Prince Harry is here to review the fleet. Photo: Getty Images
Over the next week the world's most magnificent natural harbour will host more than 55 ships and 8000 sailors as part of the International Fleet Review.
The display of military might and general festivities are part of the celebration of the navy's centenary. While the creation of an Australian navy was an important step towards becoming a modern, independent nation, the focus on Prince Harry serves to remind us that this is still a royal navy and we are yet to fully claim our independence.
Prince Harry will be the centre of attention and will receive the royal salute with our Prime Minister and Governor-General as supporting cast. Harry will also receive an ''off caps'' tribute from our sailors. Perhaps this will provide comfort, having been recently demoted to fourth in line to be king of Australia after the birth of his nephew George. Consider that for a moment. This is how we choose our head of state in a free, democratic nation.
The 2013 fleet review will mirror our 1988 Bicentennial. Although our democratically elected prime minister and several state premiers were present, the highlight of the event was undoubtedly the presence of Harry's parents, Charles and Diana. Much like our first fleet review in 1920, which was inspected by the Prince of Wales, an event that is supposed to celebrate Australian talent, initiative and courage will be dominated by Britain.
This prompts the question, why do we find it so hard to celebrate ourselves as Australians? The Queen opened our Parliament House in 1988, just as her father opened Old Parliament House in Canberra and her grandfather opened our original parliament in Melbourne. At the time, John Howard hailed her as the ''pinnacle of our democracy''.
Surely this is a contradiction in terms. What could be less appropriate for a free and independent democracy than to have a foreign head of state selected on nothing but the privilege of birthright? If we truly believe in democracy and a fair go, if we want to live in a country where any citizen can be head of state (rather than none of them) then we must end our political apathy and demand change.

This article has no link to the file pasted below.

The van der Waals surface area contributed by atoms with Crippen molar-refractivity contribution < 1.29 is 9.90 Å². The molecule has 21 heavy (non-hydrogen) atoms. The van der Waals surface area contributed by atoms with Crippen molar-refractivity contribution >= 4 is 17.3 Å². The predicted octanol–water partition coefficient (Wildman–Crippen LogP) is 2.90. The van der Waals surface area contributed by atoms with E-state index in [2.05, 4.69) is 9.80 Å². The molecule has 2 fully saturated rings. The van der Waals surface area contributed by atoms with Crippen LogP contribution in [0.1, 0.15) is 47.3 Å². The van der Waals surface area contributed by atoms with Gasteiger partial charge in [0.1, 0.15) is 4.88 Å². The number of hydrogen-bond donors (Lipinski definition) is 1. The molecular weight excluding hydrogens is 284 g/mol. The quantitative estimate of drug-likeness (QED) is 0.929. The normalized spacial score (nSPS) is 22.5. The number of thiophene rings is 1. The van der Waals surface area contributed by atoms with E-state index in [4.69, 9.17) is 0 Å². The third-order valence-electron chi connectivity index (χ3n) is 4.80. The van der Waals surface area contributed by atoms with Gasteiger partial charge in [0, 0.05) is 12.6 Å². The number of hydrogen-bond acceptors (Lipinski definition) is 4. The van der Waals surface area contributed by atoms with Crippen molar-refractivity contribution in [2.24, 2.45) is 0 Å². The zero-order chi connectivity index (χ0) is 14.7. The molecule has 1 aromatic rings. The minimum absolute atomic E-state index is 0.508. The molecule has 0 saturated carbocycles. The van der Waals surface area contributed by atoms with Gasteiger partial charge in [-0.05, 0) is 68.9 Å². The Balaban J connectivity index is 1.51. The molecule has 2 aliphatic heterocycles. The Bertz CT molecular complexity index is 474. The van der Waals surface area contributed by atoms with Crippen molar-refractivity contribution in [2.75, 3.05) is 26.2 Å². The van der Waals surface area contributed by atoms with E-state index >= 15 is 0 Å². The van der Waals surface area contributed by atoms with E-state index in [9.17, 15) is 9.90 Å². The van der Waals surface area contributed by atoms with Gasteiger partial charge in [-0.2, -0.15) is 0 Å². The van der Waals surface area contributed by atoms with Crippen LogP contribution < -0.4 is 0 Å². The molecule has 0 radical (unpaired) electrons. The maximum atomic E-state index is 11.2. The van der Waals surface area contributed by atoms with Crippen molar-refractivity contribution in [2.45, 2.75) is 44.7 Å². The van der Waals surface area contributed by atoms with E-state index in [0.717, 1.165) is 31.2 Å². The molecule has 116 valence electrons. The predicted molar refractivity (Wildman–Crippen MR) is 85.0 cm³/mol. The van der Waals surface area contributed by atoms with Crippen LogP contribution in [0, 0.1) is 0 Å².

To mark the Queen's Jubilee, Parkes Place in Canberra was renamed Queen Elizabeth Terrace. Henry Parkes is a giant in Australian history, the father of Federation and one of the chief architects of the modern Australian nation. Why are we so willing to celebrate British royals but so reluctant to celebrate ourselves? Could you imagine trying to rename a street dedicated to Gandhi in India or Washington in the United States?
Australian nationalism has a peculiar identity crisis. For decades to be Australian was to be a small part of the greater British empire. As the empire faded and Britain turned its economic attention to Europe, Australia took only small reluctant steps towards independence. Dropping the word ''British'' from our passports, abandoning God Save the Queen as an anthem, ending appeals to the Privy Council and the passage of the Australia Acts have all been steps towards complete independence.
All that remains is to remove royal privilege from our constitution and to become a republic. This will be the final step in a 200-year evolution from colony to dominion to nation. This will be the final affirmation we are a meritocracy and we judge people not by their class and lineage but by the hearts and their actions.
Future Australians will flip coins and see the faces of Australian men and women who have spent a life in service of Australia. Future Australian children will grow up knowing that with hard work and determination they can rise to the highest place of honour in our constitution. Amid the impressive sights of the fleet review, let's remember that this is a country with many achievements worth celebrating. We have built a democracy that is the envy of the world. While the media spotlight will inevitably be on Prince Harry, let's remember also that monarchy is our past. Equality is our future.
Dr Benjamin T. Jones is the co-editor of Project Republic. He teaches history at the University of Western Sydney.